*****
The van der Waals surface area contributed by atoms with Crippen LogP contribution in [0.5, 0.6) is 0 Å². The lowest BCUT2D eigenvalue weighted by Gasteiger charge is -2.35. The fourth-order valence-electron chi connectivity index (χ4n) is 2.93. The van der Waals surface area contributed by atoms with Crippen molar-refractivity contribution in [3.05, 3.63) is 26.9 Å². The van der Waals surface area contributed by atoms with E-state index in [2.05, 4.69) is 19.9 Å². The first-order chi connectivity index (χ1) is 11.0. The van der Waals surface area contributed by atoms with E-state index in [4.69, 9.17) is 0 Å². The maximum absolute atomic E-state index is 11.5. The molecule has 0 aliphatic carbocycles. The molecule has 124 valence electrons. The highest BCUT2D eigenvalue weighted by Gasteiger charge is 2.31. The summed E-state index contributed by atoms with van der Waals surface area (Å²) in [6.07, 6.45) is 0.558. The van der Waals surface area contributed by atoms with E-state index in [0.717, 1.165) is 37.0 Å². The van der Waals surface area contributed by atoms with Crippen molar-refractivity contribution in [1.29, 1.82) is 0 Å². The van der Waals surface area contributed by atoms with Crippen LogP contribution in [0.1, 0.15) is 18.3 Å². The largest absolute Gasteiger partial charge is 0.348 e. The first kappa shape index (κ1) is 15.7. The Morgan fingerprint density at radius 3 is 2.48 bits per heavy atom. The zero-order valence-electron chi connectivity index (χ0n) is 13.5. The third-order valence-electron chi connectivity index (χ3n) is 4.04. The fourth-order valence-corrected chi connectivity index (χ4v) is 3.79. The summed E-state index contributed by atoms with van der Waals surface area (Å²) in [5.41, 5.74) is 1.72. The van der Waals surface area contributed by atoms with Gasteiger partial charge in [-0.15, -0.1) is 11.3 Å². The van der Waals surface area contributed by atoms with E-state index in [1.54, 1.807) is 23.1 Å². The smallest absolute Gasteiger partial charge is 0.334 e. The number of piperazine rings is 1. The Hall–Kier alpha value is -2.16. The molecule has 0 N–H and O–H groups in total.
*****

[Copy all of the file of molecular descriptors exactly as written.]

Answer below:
The van der Waals surface area contributed by atoms with Crippen LogP contribution in [0.5, 0.6) is 0 Å². The lowest BCUT2D eigenvalue weighted by Gasteiger charge is -2.35. The fourth-order valence-electron chi connectivity index (χ4n) is 2.93. The van der Waals surface area contributed by atoms with Crippen molar-refractivity contribution in [3.05, 3.63) is 26.9 Å². The van der Waals surface area contributed by atoms with E-state index in [2.05, 4.69) is 19.9 Å². The first-order chi connectivity index (χ1) is 11.0. The van der Waals surface area contributed by atoms with E-state index in [4.69, 9.17) is 0 Å². The maximum absolute atomic E-state index is 11.5. The molecule has 0 aliphatic carbocycles. The molecule has 124 valence electrons. The highest BCUT2D eigenvalue weighted by Gasteiger charge is 2.31. The summed E-state index contributed by atoms with van der Waals surface area (Å²) in [6.07, 6.45) is 0.558. The van der Waals surface area contributed by atoms with E-state index in [0.717, 1.165) is 37.0 Å². The van der Waals surface area contributed by atoms with Crippen molar-refractivity contribution in [1.29, 1.82) is 0 Å². The van der Waals surface area contributed by atoms with Crippen LogP contribution in [0.1, 0.15) is 18.3 Å². The largest absolute Gasteiger partial charge is 0.348 e. The first kappa shape index (κ1) is 15.7. The Morgan fingerprint density at radius 3 is 2.48 bits per heavy atom. The zero-order valence-electron chi connectivity index (χ0n) is 13.5. The third-order valence-electron chi connectivity index (χ3n) is 4.04. The fourth-order valence-corrected chi connectivity index (χ4v) is 3.79. The summed E-state index contributed by atoms with van der Waals surface area (Å²) in [5.41, 5.74) is 1.72. The van der Waals surface area contributed by atoms with Gasteiger partial charge in [-0.15, -0.1) is 11.3 Å². The van der Waals surface area contributed by atoms with E-state index in [1.54, 1.807) is 23.1 Å². The smallest absolute Gasteiger partial charge is 0.334 e. The number of piperazine rings is 1. The Hall–Kier alpha value is -2.16. The molecule has 0 N–H and O–H groups in total.